Culminating Project for Grade 9 Humanities at SIS
Posted by togalearning
During this last week of school, grade 9 Humanities students at my school presented the results of their research and the media they created for the Many Faces of Shenzhen culminating project, which was part of a unit on Urbanization. From what I saw of the process and products, it was an excellent project-based learning experience for the students, involving digital storytelling and an emphasis on a relatively new and quickly growing city in China populated with mostly migrant workers- Shenzhen.
The class and this project was facilitated by my colleague Victoria Robins. She defined the goal of the project to create a museum style exhibit, focusing on one migrant worker or long time Shenzhen resident. The person who the students interviewed should have lived in the city for at least 5 years, be willing to share their story, and be willing to share appropriate photos or other ‘primary sources’ to enrich the students’ exhibit. The final product had to be digital, but she let the students choose the digital medium. Students mostly created PowerPoints, Movies, Prezis, and/or Glogster posters. Prior to the creation process, Victoria had her students evaluate other digital exhibits out in the world to get a sense of what these types of products look like in actual exhibitions. Many of students also had to do Chinese-English translations in the process, so the project worked their language skills, as well.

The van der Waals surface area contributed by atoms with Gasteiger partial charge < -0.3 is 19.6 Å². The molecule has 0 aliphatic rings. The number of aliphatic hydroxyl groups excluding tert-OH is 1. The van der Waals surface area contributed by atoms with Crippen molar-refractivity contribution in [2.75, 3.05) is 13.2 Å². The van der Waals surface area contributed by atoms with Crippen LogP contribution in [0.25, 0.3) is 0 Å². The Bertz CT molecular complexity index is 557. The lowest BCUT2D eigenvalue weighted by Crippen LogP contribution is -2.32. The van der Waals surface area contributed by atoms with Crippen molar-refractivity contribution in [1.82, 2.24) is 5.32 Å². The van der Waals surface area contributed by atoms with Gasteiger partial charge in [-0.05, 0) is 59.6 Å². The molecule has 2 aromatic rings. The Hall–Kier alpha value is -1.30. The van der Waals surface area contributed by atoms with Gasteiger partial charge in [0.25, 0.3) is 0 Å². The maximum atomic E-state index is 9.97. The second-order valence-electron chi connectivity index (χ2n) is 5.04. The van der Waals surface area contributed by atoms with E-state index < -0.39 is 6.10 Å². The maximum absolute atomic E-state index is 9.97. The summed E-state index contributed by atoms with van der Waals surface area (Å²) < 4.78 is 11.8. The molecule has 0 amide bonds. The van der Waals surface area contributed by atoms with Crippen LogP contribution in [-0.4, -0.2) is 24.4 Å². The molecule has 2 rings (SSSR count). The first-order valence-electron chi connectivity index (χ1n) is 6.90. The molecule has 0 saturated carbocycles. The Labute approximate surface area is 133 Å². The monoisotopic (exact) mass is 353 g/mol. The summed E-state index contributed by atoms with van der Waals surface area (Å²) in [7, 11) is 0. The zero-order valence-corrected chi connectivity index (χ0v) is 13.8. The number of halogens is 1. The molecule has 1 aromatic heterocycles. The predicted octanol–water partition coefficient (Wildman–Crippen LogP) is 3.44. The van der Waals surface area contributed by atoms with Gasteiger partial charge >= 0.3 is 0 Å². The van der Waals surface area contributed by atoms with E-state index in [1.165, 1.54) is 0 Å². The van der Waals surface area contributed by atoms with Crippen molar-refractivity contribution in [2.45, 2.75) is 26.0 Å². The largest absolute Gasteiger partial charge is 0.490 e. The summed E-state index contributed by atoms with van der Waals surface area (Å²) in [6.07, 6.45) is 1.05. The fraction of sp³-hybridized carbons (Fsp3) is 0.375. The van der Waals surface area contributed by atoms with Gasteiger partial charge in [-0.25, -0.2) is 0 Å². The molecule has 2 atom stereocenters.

Victoria is already a strong technology integrator and project-based learning facilitator, so she didn’t seek much assistance from me. As the high school technology integrator I only assisted Victoria by helping her deepen her understanding of how to find and cite Creative Commons licensed work so that she could properly guide the students in this part of the research and creation process. She is planning to publish some of the products the students created, so she wanted the students to ensure their products are legally viable in regards to the incorporated media (photos and music) beyond the original media they capture or create. She reported that most of the students grew their understanding of this process, and from what I saw in the exhibit, most of the students did ok with this aspect. Of course, they are still learning about Creative Commons as it was new for most of them, so a few students had still used copyrighted material.
Overall, the exhibition was great. The students presented many fascinating stories and insights about Shenzhen and some of the migrant workers living here. I know my colleagues and other community members who visited the exhibition were equally impressed with the students’ work.
Here are some of the student created videos for the project:
Below is a brief video I created about the exhibition of the final media related to the project: